While cultivars are great for people, they are not always great for pollinators. Native plants and their pollinators share a long evolutionary history, and many flowers have evolved particular traits that signal honest advertisements of a high quality food resources. For instance, the smell and color of wild geranium tell a bee that that nectar and pollen awaits and the dark lines on the petals help them to quickly locate their meal.

In contrast, cultivars have been removed from evolutionary history with insects; humans have bred cultivars in labs and greenhouses to meet our aesthetic preferences. And sometimes, by selecting for traits that we deem impressive, we inadvertently produce plants that broadcast false advertising. Recent work, including my PhD research,  has demonstrated how cultivars—even ones that look quite visually similar—can vary dramatically in the abundance and diversity of insects that they are able to support1–6, so it’s important to choose carefully.

5 tips for choosing better cultivars

But, how do you choose? Ideally, all ornamental cultivars would scored for pollinator attractiveness to help guide customers to select high-value plants for their flower gardens. A metric like this doesn’t yet exist, however, so we’ve distilled down some basic guidelines that you can use to identify the best plants for flower-visiting insects!

1. Avoid doubled flowers

Double-flowered varieties are those that have been selected for extra petals, such as in many roses, impatiens, chrysanthemums, and carnations. Often, this doubling comes at a cost: the reproductive florets (where pollen and nectar are produced) are converted to petals, meaning the flower no longer feeds pollinators! And, even if the plant is still capable of producing rewards, doubling often obstructs visitor access to those resources6. So, while doubled varieties are interesting to look at, they are best left on the shelves.

2. Choose perennials and ‘nativars’

Recently, the commercial plant industry has shifted towards producing more cultivars of perennial plants, including many native species, or ‘Nativars’.7 These varieties are often rewarding to grow since they come back every year once established and they require less maintenance overall. My research found that many native and non-native perennial cultivars can be highly attractive to flower-visiting insects in the field. I even observed several rare and specialized species foraging on nativars! Some of the best pollinator-friendly nativars are also easy to find:

  • Oenothera ‘Fireworks’
  • Echinacea ‘Magnus’
  • Rudbeckia ‘Herbstonne’
  • Solidago ‘Fireworks’
  • Agastache ‘Blue Fortune’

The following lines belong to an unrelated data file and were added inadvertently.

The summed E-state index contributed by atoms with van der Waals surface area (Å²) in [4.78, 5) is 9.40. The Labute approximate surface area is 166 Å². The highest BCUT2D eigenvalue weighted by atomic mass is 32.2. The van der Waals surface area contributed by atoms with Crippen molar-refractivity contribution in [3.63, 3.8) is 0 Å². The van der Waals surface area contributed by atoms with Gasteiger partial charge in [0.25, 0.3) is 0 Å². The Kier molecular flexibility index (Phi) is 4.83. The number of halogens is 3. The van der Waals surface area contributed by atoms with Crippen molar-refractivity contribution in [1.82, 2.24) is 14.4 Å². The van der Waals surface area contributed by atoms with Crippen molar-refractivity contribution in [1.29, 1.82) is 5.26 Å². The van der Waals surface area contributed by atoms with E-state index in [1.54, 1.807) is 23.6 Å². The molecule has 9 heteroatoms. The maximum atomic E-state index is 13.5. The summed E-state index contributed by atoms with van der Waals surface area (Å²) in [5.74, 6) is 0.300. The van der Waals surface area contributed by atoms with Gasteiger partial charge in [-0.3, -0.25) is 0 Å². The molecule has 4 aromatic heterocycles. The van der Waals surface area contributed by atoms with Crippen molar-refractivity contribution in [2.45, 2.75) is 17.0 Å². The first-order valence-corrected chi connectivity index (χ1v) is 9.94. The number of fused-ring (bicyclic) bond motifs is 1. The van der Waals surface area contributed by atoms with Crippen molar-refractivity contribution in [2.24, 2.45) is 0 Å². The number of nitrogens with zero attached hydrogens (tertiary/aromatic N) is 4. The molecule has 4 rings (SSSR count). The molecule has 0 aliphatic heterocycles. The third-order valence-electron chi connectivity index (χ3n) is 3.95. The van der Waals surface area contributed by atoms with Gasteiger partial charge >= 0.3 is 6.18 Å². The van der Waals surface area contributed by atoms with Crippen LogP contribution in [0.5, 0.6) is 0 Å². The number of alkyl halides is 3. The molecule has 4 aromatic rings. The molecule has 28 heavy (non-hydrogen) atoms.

• Eupatorium ‘Gateway’

For tips on which native plants to source for your garden, check out TPI planting guides!

3. Choose cultivars that resemble wild types

A general guideline for selecting the best ornamentals is to go for cultivars that look most like the wild types. Of course, this is a subjective criterion, and there are many traits that we cannot readily perceive (such as scent or nutrition) that can influence plant attractiveness to pollinators. Still, in my research I found that pollinator attraction to the herbaceous perennial Catmint (Nepeta)—of which purple is the primary color found in the wild (Catmint is native to the Caucasus region)—was highest for purple compared to white cultivars. In other words, the less derived, the better!

4. Check the label

A major concern with ornamental flowers is the use of pesticides, particularly systemic neonicotinoids, during production. These pesticides can end up in the pollen and nectar treated plants and can have lethal and sublethal effects on visiting pollinators. Before you purchase a plant from the nursery, check the label to see if it has been treated with neonicotinoids!8

5. See for yourself!

One of the best ways to find ornamental cultivars that are attractive to pollinators is to walk through the garden center and notice which plants seem to be either getting the most pollinator visits or are visited by many different species! This will open your eyes to all the different pollinators that call our yards home and the wide array of plants that they like to use.

References

1.  Garbuzov, M. & Ratnieks, F. L. W. W. Quantifying variation among garden plants in attractiveness to bees and other flower-visiting insects. Funct. Ecol. 28, 364–374 (2014).
2. Erickson, E., Patch, H. M. & Grozinger, C. M. Herbaceous perennial ornamental plants can support complex pollinator communities. Sci. Rep. 11, 17352 (2021).
3. Erickson, E. et al. More than meets the eye? The role of annual ornamental flowers in supporting pollinators. Environ. Entomol. 49, 178–188 (2020).
4. Rollings, R. & Goulson, D. Quantifying the attractiveness of garden flowers for pollinators. J. Insect Conserv. 23, 803–817 (2019).
5. Marquardt, M. et al. Evaluation of the importance of ornamental plants for pollinators in urban and suburban areas in Stuttgart, Germany. Urban Ecosyst. 24, 811–825 (2021).
6.  Corbet, S. A. et al. Native or exotic? Double or single? Evaluating plants for pollinator-friendly gardens. Ann. Bot. 87, 219–232 (2001).
7.   Criley, R. A. Native fashion. Acta Hortic. 1167, 1–10 (2017).
8.   Erickson, E. et al. Complex floral traits shape pollinator attraction to ornamental plants. In Review.